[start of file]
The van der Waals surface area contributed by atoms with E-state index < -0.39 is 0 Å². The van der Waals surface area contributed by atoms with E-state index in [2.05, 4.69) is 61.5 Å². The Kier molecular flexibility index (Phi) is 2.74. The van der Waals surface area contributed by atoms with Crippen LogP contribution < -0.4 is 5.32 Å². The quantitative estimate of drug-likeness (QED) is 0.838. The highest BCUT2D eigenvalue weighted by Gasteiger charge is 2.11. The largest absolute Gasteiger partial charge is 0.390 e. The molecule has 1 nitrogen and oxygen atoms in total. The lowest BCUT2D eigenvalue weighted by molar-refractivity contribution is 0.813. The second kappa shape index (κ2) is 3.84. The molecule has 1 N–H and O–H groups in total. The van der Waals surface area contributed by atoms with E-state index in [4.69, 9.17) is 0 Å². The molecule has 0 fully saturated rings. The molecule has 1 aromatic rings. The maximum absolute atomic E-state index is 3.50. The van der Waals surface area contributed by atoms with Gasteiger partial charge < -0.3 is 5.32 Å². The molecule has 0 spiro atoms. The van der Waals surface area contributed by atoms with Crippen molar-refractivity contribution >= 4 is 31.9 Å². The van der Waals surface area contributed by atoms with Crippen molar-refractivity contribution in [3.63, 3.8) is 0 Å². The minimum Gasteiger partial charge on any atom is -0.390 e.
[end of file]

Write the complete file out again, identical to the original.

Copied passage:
The van der Waals surface area contributed by atoms with E-state index < -0.39 is 0 Å². The van der Waals surface area contributed by atoms with E-state index in [2.05, 4.69) is 61.5 Å². The Kier molecular flexibility index (Phi) is 2.74. The van der Waals surface area contributed by atoms with Crippen LogP contribution < -0.4 is 5.32 Å². The quantitative estimate of drug-likeness (QED) is 0.838. The highest BCUT2D eigenvalue weighted by Gasteiger charge is 2.11. The largest absolute Gasteiger partial charge is 0.390 e. The molecule has 1 nitrogen and oxygen atoms in total. The lowest BCUT2D eigenvalue weighted by molar-refractivity contribution is 0.813. The second kappa shape index (κ2) is 3.84. The molecule has 1 N–H and O–H groups in total. The van der Waals surface area contributed by atoms with E-state index in [4.69, 9.17) is 0 Å². The molecule has 0 fully saturated rings. The molecule has 1 aromatic rings. The maximum absolute atomic E-state index is 3.50. The van der Waals surface area contributed by atoms with Gasteiger partial charge < -0.3 is 5.32 Å². The molecule has 0 spiro atoms. The van der Waals surface area contributed by atoms with Crippen molar-refractivity contribution >= 4 is 31.9 Å². The van der Waals surface area contributed by atoms with Crippen molar-refractivity contribution in [3.63, 3.8) is 0 Å². The minimum Gasteiger partial charge on any atom is -0.390 e.